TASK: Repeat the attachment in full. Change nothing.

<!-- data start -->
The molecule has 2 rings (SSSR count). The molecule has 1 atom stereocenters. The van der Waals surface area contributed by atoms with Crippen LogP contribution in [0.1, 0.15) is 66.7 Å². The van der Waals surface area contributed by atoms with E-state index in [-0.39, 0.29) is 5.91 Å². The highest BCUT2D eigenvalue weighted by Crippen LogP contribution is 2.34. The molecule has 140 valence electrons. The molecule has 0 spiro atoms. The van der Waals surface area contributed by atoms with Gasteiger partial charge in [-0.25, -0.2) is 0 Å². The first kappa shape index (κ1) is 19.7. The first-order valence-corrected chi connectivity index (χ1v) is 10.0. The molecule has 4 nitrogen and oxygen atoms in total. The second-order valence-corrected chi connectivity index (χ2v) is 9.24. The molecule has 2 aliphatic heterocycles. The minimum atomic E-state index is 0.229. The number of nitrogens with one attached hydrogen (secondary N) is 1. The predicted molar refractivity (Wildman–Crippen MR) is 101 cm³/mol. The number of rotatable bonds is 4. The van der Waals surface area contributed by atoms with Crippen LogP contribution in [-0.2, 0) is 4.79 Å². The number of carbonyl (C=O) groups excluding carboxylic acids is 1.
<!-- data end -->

The molecule has 2 rings (SSSR count). The molecule has 1 atom stereocenters. The van der Waals surface area contributed by atoms with Crippen LogP contribution in [0.1, 0.15) is 66.7 Å². The van der Waals surface area contributed by atoms with E-state index in [-0.39, 0.29) is 5.91 Å². The highest BCUT2D eigenvalue weighted by Crippen LogP contribution is 2.34. The molecule has 140 valence electrons. The molecule has 0 spiro atoms. The van der Waals surface area contributed by atoms with Gasteiger partial charge in [-0.25, -0.2) is 0 Å². The first kappa shape index (κ1) is 19.7. The first-order valence-corrected chi connectivity index (χ1v) is 10.0. The molecule has 4 nitrogen and oxygen atoms in total. The second-order valence-corrected chi connectivity index (χ2v) is 9.24. The molecule has 2 aliphatic heterocycles. The minimum atomic E-state index is 0.229. The number of nitrogens with one attached hydrogen (secondary N) is 1. The predicted molar refractivity (Wildman–Crippen MR) is 101 cm³/mol. The number of rotatable bonds is 4. The van der Waals surface area contributed by atoms with Crippen LogP contribution in [-0.2, 0) is 4.79 Å². The number of carbonyl (C=O) groups excluding carboxylic acids is 1.